We recently came across a particularly peculiar iBreak case when we received a 13-inch Unibody MacBook Pro from Fort Lauderdale, Florida. When we took a look at the device, we immediately noticed that something was strange with this computer. As you can see the green arrows pointing to in the photo, in some areas of the MacBook's keyboard the keys were actually melted.
The MacBook's owner provided us with a bit of information about what exactly occurred, explaining that the laptop got incredibly hot immediately before its meltdown. The extreme heat was followed by an unusual burning smell, and the LCD screen went blank and would not turn back on.
Our skilled technicians quickly realized that this would not be the standard repair, but we were up for the challenge. Since the customer had explicitly mentioned the burning smell, we realized that this would also be a strange symptom to see unless liquid had somehow been introduced into the computer or there was severe electrostatic discharge (ESD). We must admit that we kind of felt like we were in an episode of the television medical drama “House” and were putting the pieces together to solve an elaborate puzzle.
The extent of the MacBook Pro's damage
We set to work determining the complete damage of the device and discovered that not only was the keyboard damaged by heat and partially melted, but it was also blemished by an unidentified sticky liquid. The main logic board was also significantly damaged by both the same sticky liquid and heat. The extent of damage to the main logic board also suggested that it may have been damaged by electrostatic discharge, which can occur during improper handling of the device. We determined that it was possible that the MacBook had been opened and someone had attempted to clean it without following ESD precautions before we received the device here at iResQ.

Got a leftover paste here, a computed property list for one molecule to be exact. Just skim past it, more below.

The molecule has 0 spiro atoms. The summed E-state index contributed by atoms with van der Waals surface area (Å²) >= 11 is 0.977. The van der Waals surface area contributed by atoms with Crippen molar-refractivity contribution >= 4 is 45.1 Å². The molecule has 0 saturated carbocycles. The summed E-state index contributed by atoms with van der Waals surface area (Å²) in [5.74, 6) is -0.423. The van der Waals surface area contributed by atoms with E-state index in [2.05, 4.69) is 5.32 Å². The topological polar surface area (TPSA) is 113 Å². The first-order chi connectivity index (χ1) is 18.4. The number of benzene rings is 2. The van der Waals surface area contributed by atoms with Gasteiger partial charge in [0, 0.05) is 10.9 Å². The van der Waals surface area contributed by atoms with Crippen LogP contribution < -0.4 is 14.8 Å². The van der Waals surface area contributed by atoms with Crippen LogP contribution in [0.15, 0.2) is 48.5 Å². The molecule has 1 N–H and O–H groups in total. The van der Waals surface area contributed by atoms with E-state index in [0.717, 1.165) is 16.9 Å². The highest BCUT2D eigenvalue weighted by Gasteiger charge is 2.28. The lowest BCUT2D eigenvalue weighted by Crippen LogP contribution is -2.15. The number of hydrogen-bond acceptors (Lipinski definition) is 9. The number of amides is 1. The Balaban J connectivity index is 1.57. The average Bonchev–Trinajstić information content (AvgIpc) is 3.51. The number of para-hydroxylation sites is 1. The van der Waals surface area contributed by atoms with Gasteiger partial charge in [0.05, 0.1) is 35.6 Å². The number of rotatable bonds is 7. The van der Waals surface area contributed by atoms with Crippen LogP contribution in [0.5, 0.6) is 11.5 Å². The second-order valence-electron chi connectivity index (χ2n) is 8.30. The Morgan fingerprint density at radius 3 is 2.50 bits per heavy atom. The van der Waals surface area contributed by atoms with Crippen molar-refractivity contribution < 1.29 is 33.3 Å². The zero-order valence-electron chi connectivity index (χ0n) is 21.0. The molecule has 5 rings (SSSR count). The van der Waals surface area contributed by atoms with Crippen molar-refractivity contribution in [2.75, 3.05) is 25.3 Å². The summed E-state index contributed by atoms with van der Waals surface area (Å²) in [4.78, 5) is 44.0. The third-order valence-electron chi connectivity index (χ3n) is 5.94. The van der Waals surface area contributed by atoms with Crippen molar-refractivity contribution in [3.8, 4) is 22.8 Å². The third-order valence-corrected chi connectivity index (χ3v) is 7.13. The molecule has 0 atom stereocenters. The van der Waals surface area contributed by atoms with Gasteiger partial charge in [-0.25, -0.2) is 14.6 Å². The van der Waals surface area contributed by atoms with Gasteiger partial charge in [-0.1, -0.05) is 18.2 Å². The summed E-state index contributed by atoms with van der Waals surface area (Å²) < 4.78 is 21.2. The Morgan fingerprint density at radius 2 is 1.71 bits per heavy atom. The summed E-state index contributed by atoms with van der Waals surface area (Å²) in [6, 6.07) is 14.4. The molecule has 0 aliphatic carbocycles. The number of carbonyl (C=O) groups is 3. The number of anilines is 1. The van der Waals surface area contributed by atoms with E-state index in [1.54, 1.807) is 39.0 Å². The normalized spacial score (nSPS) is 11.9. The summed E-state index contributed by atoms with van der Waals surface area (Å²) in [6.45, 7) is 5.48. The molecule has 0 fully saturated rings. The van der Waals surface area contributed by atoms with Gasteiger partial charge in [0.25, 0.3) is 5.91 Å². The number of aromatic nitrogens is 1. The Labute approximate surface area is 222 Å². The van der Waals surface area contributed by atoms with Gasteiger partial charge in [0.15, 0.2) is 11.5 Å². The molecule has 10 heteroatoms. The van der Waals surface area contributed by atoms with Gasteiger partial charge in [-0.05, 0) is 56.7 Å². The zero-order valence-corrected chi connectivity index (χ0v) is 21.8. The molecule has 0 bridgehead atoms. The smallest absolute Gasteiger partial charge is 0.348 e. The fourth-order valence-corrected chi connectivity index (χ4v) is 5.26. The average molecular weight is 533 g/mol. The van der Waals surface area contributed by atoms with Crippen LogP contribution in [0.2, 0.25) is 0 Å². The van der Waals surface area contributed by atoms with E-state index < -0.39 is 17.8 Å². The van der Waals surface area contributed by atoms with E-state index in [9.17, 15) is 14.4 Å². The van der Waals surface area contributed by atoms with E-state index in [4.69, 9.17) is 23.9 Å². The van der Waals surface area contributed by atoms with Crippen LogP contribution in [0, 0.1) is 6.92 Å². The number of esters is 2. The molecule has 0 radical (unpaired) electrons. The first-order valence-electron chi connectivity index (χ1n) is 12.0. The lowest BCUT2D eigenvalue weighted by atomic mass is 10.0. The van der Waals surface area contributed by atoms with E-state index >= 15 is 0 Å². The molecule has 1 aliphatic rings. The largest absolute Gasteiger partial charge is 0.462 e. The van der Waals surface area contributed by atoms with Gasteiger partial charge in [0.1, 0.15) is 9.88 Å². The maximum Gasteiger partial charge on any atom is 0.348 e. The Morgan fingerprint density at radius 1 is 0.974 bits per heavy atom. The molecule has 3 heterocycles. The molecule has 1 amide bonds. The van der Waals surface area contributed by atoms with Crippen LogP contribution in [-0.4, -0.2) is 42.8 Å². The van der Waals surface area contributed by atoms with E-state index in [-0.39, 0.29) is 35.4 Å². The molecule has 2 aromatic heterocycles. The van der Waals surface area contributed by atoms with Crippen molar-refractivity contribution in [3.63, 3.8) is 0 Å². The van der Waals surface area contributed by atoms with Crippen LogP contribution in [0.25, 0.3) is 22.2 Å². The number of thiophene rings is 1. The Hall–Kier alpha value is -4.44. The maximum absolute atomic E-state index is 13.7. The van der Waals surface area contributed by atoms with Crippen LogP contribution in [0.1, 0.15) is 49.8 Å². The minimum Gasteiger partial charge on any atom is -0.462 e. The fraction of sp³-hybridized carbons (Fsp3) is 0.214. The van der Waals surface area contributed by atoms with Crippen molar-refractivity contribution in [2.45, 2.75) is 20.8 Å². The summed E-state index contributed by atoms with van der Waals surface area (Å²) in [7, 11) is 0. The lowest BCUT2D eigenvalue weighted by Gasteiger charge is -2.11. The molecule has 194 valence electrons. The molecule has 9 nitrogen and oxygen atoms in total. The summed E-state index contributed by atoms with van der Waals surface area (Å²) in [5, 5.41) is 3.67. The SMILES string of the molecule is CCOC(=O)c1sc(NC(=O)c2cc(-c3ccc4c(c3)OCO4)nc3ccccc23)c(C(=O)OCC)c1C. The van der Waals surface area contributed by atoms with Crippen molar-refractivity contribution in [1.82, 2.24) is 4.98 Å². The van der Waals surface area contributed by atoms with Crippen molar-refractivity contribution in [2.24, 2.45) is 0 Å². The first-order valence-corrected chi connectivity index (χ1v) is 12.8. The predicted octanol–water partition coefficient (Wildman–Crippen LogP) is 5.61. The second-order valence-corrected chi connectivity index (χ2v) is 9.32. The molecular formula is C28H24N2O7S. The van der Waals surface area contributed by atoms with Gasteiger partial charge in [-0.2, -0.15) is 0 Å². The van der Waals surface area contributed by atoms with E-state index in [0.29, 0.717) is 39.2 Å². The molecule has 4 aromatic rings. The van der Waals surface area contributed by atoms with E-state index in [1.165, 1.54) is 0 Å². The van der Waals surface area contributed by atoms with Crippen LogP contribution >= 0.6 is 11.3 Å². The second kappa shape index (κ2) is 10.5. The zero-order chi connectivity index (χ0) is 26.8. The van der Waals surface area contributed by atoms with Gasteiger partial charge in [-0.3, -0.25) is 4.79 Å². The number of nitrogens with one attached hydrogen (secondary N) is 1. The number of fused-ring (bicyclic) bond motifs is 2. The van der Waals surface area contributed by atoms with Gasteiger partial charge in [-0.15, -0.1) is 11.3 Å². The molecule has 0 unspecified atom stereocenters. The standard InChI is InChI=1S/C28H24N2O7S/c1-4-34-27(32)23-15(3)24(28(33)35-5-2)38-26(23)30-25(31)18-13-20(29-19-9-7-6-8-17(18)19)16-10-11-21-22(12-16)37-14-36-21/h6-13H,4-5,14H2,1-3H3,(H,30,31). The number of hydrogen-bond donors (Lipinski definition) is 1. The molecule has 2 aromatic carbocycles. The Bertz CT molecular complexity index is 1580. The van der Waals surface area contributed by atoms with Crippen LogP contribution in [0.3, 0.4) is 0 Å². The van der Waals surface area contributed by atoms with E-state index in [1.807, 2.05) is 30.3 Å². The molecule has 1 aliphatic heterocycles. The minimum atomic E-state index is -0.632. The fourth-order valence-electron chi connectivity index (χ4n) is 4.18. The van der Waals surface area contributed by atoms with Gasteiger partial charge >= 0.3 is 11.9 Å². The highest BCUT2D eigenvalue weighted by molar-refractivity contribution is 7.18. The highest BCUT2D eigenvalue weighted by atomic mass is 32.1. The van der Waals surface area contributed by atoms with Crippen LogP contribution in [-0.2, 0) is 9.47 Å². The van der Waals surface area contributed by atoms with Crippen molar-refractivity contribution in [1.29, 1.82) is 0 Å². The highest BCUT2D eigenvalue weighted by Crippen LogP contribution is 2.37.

The melted keycaps and subcomponents couldn't have been caused by a computer malfunction that led to overheating, but rather were produced by an external heat source. In addition, several of the melted keycaps were not located anywhere near the main logic board, positioned instead over the optical drive, which is one component that is simply not capable of generating heat at the intensity needed to melt the keycaps.
After reviewing all of our findings, we developed the theory that liquid had been spilled into the computer, causing the initial issues. We think that someone then tried to hide the evidence of the liquid spill by removing the main logic board and attempting to clean it, possibly using a hair dryer or other external heat source to dry it. Was it a teenager who spilled on the computer and then tried to cover it up without letting his or her parents find out?
Life is a mystery they say, and while we may never fully know the what happened, we did perform a MacBook repair. We fixed the main logic board and replaced the keyboard and top case and got this device up and running in no time.